8

Rakudo version 2020.01

I was writing some throw-away code and did not bother to implement a class, just used a Hash as work-alike. I found some surprising behaviour with lists.

class Q1 {}
class R1 {
    has Str $.some-str is required;
    has @.some-list is required;
}

my $r1 = R1.new(
    some-str => '…',
    some-list => (Q1.new, Q1.new, Q1.new)
);

# hash as poor man's class
my $r2 = {
    some-str => '…',
    some-list => (Q1.new, Q1.new, Q1.new)
};

multi sub frob(R1 $r1) {
    for #`(Array) $r1.some-list -> $elem {
        $elem.raku.say;
    }
}

multi sub frob(Hash $r2) {
    for #`(List) $r2<some-list> -> $elem {
        $elem.raku.say;
    }
}

frob $r1;
# OK.
# Q1.new
# Q1.new
# Q1.new

frob $r2;
# got:
# (Q1.new, Q1.new, Q1.new)

# expected:
# Q1.new
# Q1.new
# Q1.new

frob(Hash …) works as expected when I call .flat or .list on the list (even though it is already a list‽).

I tried to make a minimal test case, but this works identical AFAICT.

for [Q1.new, Q1.new, Q1.new] -> $elem {
    $elem.raku.say;
}

for (Q1.new, Q1.new, Q1.new) -> $elem {
    $elem.raku.say;
}

I have read the documentation on List and Scalar several times, but I still cannot make sense out of my observation. Why do I have to special treat the list in the Hash, but not in the class?

  • I get No such method 'raku' for invocant of type 'Q1' when I try to run this – Håkon Hægland Feb 4 at 10:01
  • 2
    @Håkon Hægland: it used to be called .perl: perhaps your Rakudo is not current enough? – Elizabeth Mattijsen Feb 4 at 10:10
10

for doesn't loop over itemized values.

When you place something in a scalar container it gets itemized.

sub foo ( $v ) { # itemized
  for $v { .say }
}
sub bar ( \v ) {
  for v { .say }
}

foo (1,2,3);
# (1 2 3)

bar (1,2,3);
# 1
# 2
# 3

An element in a Hash is also a scalar container.

my %h = 'foo' => 'bar';

say %h<foo>.VAR.^name;
# Scalar

So if you place a list into a Hash, it will get itemized.

my %h;

my \list = (1,2,3);
%h<list> = list;

say list.VAR.^name;
# List
say %h<list>.VAR.^name;
# Scalar

So if you want to loop over the values you have to de-itemize it.

%h<list>[]
%h<list><>
%h<list>.list
%h<list>.self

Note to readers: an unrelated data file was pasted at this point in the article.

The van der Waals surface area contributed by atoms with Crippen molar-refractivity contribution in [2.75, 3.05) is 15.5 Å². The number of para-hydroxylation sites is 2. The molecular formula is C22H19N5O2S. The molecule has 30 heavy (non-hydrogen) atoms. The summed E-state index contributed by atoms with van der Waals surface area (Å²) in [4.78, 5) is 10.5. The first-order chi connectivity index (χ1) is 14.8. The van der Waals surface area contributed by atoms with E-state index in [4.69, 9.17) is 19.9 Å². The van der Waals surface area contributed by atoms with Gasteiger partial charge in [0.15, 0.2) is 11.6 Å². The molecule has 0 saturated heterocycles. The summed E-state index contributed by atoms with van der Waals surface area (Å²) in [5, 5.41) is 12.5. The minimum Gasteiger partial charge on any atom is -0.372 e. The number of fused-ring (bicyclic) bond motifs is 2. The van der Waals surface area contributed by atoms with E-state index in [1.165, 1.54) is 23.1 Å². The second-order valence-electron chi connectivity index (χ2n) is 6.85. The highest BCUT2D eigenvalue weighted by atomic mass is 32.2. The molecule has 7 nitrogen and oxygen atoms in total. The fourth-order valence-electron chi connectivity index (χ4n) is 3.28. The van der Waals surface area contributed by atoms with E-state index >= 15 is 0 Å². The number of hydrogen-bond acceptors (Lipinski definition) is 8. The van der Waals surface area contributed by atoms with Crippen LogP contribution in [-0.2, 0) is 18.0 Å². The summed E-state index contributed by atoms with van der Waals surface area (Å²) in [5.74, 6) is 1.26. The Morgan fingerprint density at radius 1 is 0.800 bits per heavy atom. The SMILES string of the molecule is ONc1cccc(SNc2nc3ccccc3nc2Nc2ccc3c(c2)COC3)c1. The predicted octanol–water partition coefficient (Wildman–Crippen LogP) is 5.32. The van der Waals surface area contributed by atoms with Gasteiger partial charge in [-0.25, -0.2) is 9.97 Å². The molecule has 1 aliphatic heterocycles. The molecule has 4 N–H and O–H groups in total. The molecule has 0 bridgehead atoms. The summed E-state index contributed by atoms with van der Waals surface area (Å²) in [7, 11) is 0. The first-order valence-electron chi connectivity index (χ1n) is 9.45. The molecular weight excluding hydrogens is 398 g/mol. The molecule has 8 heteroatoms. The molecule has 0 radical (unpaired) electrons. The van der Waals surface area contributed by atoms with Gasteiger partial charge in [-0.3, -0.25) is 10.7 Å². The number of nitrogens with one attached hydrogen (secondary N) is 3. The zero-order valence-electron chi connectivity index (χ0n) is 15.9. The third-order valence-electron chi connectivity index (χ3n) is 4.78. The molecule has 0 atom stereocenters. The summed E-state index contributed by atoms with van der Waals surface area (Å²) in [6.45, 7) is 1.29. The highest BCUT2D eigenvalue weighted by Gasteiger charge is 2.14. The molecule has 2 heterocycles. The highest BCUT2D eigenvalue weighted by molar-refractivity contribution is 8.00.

@(%h<list>)

given %h<list> -> @list { … }

my @list := %h<list>;

(my @ := %h<list>)  # inline version of previous example

You could avoid this scalar container by binding instead.

%h<list> := list;

(This prevents the = operator from working on that hash element.)


If you noticed that in the class object you defined it with an @ not $

class R1 {
    has Str $.some-str is required;
    has @.some-list is required;
}

If you changed it to an $ and mark it rw it will work like the Hash example

class R2 {
    has Str $.some-str is required;
    has List $.some-list is required is rw;
}

my $r2 = R2.new(
    some-str => '…',
    some-list => (1,2,3),
);

for $r2.some-list { .say }
# (1 2 3)

It has to be a $ variable or it won't be in a Scalar container.
It also has to be marked rw so that the accessor returns the actual Scalar container rather than the de-itemized value.

6

This has nothing to do with [] versus (). This has to do with the difference between $ (indicating an item) and % (indicating an Associative):

sub a(%h) { dd %h }       # a sub taking an Associative
sub b(Hash $h) { dd $h }  # a sub taking an item of type Hash

a { a => 42 };  # Hash % = {:a(42)}
b { a => 42 };  # ${:a(42)}

In the "b" case, what is received is an item. If you try to iterate over that, you will get 1 iteration, for that item. Whereas in the "a" case, you've indicated that it is something Associative that you want (with the % sigil).

Perhaps a clearer example:

my $a = (1,2,3);
for $a { dd $_ }  # List $a = $(1, 2, 3)␤

Since $a is an item, you get one iteration. You can indicate that you want to iterate on the underlying thing, by adding .list:

for $a.list { dd $_ }  # 1␤2␤3␤

Or, if you want to get more linenoisy, prefix a @:

for @$a { dd $_ }  # 1␤2␤3␤
  • 1
    But in multi sub frob, I'm not iterating over a hash or item, I'm iterating over a array or list accessed by a class's attribute or hash's member. I have verified the types and annotated them at the relevant place with inlined comments. – daxim Feb 4 at 11:50
5

Not strictly an answer, but an observation: in Raku, it pays to use classes rather than hashes, contrary to Perl:

my %h = a => 42, b => 666;
for ^10000000 { my $a = %h<a> }
say now - INIT now;  # 0.4434793

Using classes and objects:

class A { has $.a; has $.b }
my $h = A.new(a => 42, b => 666);
for ^10000000 { my $a = $h.a }
say now - INIT now;  # 0.368659

Not only is using classes faster, it also prevents you from making typos in initialization if you add the is required trait:

class A { has $.a is required; has $.b is required }
A.new(a => 42, B => 666);
# The attribute '$!b' is required, but you did not provide a value for it.

And it prevents you from making typos when accessing it:

my $a = A.new(a => 42, b => 666);
$a.bb;
# No such method 'bb' for invocant of type 'A'. Did you mean 'b'?
  • 1
    Thank you for giving me something to link to in a doc I'm writing! I know someone had said that class+attributes > hashes for speed a while back but I couldn't find it. I'm currently reworking the CLDR module to use attributes whenever with a hash backup (which is surprisingly user friendly thanks to FALLBACK) – user0721090601 Feb 4 at 18:54

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